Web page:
Monday, December 15, 2008

Dean of Electoral College Resigns Amid Scandal

(Reuters) Washington D.C. - On the day that electors from all 50 States gathered to cast their ballots for President of the United States, the Electoral College was rocked by scandal today as its dean stepped down amid rumors that he improperly awarded a degree to the daughter of a high level Kerry contributor.

Mark Garrison, PhD resigned from his post after the College learned about the school’s approval of a master’s degree for a student who had more than the prescribed amount of independent study and transfer credits in place of regular coursework.

The irregularities surrounding the degree, awarded in 2004, was only brought to the attention of the College administration last Tuesday, said spokesman Ken Lang.

"We always take any issue regarding political integrity very seriously," he said. "This is something where, when we find out something like this, we review it immediately."

A hastily assembled College panel has begun to review the circumstances of this incident. Preliminary reports indicate that the awardee had completed only 22 of 44 credits, although the College transcript had been altered to reflect completion of all 44 credits.

Citing federal privacy laws, the College is not releasing the name of the student who received the 2004 degree, or exactly what type of master's degree the student received.

Dr. Garrison joined the College in 1993 and had been Dean since 2003. He did not return a phone call to his home today.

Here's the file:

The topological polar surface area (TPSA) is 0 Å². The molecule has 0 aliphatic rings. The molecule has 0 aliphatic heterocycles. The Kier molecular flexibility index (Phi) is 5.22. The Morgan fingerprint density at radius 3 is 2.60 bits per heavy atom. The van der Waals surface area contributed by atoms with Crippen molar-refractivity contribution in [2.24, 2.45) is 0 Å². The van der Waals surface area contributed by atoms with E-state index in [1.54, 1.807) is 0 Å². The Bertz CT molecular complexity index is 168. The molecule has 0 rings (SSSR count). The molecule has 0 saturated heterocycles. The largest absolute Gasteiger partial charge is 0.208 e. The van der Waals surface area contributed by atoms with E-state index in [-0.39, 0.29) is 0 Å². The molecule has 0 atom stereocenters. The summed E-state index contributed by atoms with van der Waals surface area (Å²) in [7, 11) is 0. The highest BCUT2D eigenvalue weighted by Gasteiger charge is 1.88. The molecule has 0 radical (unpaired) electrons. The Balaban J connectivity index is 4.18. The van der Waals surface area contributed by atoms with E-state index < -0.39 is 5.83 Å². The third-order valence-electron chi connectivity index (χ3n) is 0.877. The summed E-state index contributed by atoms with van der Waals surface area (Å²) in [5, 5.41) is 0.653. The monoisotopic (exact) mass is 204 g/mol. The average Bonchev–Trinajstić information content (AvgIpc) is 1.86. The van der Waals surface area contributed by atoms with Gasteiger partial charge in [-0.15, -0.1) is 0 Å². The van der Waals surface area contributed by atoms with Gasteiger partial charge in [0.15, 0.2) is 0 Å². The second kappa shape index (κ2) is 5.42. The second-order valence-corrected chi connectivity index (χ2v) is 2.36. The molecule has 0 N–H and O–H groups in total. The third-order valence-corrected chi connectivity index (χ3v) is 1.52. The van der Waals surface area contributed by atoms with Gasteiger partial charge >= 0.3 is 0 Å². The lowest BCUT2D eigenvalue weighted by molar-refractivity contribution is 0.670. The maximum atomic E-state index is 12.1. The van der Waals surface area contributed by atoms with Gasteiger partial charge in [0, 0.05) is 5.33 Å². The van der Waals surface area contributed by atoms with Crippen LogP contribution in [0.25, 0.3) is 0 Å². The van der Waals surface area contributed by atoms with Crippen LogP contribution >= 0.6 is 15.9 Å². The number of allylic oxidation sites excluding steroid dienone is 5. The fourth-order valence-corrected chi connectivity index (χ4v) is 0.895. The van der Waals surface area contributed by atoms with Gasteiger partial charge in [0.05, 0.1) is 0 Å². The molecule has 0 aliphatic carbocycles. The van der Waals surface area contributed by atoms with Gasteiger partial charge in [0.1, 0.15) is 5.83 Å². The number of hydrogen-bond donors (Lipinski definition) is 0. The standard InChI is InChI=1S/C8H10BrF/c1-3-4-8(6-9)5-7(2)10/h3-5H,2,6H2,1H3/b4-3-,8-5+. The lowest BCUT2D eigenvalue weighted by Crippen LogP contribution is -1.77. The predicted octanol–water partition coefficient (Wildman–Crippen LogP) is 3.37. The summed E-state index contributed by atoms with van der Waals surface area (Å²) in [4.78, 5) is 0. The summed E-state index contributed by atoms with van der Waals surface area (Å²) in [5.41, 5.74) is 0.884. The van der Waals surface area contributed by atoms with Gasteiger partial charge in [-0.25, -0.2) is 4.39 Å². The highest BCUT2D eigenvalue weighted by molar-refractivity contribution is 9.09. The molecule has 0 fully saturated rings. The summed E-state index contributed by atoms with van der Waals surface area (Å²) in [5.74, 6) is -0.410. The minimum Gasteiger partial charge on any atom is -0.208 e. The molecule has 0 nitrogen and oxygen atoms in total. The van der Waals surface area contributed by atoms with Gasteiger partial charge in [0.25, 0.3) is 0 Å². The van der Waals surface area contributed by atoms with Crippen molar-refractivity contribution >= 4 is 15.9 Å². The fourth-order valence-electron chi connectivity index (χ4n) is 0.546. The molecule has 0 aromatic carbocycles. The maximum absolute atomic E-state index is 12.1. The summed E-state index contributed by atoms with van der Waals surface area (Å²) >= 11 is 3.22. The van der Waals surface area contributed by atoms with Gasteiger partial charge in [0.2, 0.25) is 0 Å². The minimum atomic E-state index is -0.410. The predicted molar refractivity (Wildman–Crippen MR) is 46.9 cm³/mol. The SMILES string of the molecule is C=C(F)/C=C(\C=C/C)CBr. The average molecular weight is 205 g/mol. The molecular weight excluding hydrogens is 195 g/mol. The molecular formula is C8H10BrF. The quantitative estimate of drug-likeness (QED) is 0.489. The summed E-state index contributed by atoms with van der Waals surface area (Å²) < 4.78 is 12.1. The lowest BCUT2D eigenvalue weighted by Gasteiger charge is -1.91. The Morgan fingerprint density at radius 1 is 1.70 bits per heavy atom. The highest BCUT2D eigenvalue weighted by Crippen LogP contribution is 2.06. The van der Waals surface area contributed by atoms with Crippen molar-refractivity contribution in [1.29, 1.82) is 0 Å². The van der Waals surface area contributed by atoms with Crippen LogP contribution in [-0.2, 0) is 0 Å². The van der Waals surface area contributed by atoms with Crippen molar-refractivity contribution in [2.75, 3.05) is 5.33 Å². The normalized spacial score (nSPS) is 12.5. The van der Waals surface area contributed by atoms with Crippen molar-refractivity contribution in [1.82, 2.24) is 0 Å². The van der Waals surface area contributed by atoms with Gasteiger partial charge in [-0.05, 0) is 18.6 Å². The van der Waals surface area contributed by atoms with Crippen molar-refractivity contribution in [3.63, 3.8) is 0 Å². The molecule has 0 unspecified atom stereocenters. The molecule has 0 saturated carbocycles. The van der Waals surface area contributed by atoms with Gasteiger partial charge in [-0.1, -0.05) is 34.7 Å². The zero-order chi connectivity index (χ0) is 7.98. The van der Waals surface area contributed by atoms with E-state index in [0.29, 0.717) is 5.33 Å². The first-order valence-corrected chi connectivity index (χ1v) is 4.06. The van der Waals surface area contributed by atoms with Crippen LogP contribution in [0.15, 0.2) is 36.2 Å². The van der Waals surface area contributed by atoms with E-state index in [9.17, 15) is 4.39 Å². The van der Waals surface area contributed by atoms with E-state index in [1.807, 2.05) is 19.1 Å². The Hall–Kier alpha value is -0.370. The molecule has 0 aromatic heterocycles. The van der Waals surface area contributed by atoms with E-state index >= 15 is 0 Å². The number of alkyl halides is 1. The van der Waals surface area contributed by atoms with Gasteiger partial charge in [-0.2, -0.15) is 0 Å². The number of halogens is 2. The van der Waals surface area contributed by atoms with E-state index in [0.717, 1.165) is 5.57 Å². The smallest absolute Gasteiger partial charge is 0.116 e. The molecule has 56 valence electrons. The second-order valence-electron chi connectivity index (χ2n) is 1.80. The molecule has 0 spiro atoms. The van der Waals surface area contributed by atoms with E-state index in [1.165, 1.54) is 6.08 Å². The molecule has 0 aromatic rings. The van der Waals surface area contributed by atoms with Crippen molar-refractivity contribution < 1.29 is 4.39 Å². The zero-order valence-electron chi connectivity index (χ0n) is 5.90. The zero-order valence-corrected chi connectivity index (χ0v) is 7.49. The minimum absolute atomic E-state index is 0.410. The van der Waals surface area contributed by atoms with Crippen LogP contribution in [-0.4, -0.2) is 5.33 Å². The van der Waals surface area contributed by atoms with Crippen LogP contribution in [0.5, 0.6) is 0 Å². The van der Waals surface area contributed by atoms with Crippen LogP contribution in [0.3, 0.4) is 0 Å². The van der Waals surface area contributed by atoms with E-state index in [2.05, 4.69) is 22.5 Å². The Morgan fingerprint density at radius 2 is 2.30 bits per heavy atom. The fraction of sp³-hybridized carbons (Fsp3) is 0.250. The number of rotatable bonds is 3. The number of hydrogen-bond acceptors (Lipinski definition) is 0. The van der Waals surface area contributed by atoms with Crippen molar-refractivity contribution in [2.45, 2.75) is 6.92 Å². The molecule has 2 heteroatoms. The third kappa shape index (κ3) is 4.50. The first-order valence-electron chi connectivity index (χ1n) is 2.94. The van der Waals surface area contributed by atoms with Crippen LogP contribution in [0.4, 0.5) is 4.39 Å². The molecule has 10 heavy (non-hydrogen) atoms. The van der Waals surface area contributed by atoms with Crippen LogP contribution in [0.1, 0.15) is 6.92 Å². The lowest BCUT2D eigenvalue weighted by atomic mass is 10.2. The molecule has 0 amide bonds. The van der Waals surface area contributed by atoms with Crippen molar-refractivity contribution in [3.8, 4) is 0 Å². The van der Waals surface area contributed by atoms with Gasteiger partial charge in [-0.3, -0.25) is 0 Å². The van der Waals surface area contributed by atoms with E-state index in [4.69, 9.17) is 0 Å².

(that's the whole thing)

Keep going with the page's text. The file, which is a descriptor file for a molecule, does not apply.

This is not the first scandal to hit the Electoral College. In 1824, the school was accused of vote rigging by Tennessee Senator Andrew Jackson, although Senator Jackson had been also accused of extreme hazing of incoming freshman as part of his Fraternity Alpha Kappa Alpha.

In 1987 the College suffered an embarrassment when Playboy released a "Women of the EC" issue.

More recently however, however, is the highly publicized doping scandal during its 1999 Men's Basketball championship against the College of Cardinals. Five collegians were expelled in that instance, and three were placed on political probation.

Many in the political community have repeatedly called for the College's dismantlement, citing the above scandals, the low testing scores, and its reputation as a "party school."

No evidence has arisen that suggests that President-Elect Barack Obama had any knowledge of these events, however, National Review Online has opined that the lack of evidence does not mean that there was no crime committed.

Nevertheless, Senator Obama was elected as President today by the College with 365 votes.


Pittsburgh Polemics said...

Love your satire. We at Pittsburgh Polemics are trying a blog format partly inspired by Angry Drunken Bureaucrat. Just wanted to express our fan-dom.

With weeping joy,
Joe, Allie and William

Anonymous said...


weeping joy!

Blog is first rate...


Mark Rauterkus said...

I was a member of the back-up faculty for the Electoral College. But, Bob Barr would have needed to win PA.

Oh well.